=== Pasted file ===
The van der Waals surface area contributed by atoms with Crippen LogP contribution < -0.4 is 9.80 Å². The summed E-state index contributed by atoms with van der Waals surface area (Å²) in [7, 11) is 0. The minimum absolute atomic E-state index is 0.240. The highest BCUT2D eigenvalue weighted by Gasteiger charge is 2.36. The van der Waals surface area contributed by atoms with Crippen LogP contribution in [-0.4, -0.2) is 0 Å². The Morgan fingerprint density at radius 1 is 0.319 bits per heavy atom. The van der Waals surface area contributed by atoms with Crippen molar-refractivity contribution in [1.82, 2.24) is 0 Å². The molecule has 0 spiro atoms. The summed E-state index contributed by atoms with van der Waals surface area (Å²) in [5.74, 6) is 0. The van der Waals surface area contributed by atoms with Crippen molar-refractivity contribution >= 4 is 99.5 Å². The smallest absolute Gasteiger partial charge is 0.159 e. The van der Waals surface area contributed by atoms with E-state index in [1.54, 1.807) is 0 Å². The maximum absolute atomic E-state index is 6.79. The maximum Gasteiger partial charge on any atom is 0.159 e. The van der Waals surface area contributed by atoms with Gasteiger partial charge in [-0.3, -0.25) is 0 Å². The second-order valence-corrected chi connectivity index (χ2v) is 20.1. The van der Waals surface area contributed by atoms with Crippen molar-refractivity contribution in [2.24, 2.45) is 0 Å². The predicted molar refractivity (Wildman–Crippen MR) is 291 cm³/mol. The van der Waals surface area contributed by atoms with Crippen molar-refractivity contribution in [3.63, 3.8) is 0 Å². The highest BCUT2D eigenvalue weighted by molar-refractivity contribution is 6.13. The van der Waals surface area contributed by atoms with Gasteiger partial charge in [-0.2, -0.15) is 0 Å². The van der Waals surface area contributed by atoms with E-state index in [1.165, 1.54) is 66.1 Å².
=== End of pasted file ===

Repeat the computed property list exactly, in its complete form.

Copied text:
The van der Waals surface area contributed by atoms with Crippen LogP contribution < -0.4 is 9.80 Å². The summed E-state index contributed by atoms with van der Waals surface area (Å²) in [7, 11) is 0. The minimum absolute atomic E-state index is 0.240. The highest BCUT2D eigenvalue weighted by Gasteiger charge is 2.36. The van der Waals surface area contributed by atoms with Crippen LogP contribution in [-0.4, -0.2) is 0 Å². The Morgan fingerprint density at radius 1 is 0.319 bits per heavy atom. The van der Waals surface area contributed by atoms with Crippen molar-refractivity contribution in [1.82, 2.24) is 0 Å². The molecule has 0 spiro atoms. The summed E-state index contributed by atoms with van der Waals surface area (Å²) in [5.74, 6) is 0. The van der Waals surface area contributed by atoms with Crippen molar-refractivity contribution >= 4 is 99.5 Å². The smallest absolute Gasteiger partial charge is 0.159 e. The van der Waals surface area contributed by atoms with E-state index in [1.54, 1.807) is 0 Å². The maximum absolute atomic E-state index is 6.79. The maximum Gasteiger partial charge on any atom is 0.159 e. The van der Waals surface area contributed by atoms with Gasteiger partial charge in [-0.3, -0.25) is 0 Å². The second-order valence-corrected chi connectivity index (χ2v) is 20.1. The van der Waals surface area contributed by atoms with Crippen molar-refractivity contribution in [2.24, 2.45) is 0 Å². The predicted molar refractivity (Wildman–Crippen MR) is 291 cm³/mol. The van der Waals surface area contributed by atoms with Crippen molar-refractivity contribution in [3.63, 3.8) is 0 Å². The highest BCUT2D eigenvalue weighted by molar-refractivity contribution is 6.13. The van der Waals surface area contributed by atoms with Gasteiger partial charge in [-0.2, -0.15) is 0 Å². The van der Waals surface area contributed by atoms with E-state index in [1.165, 1.54) is 66.1 Å².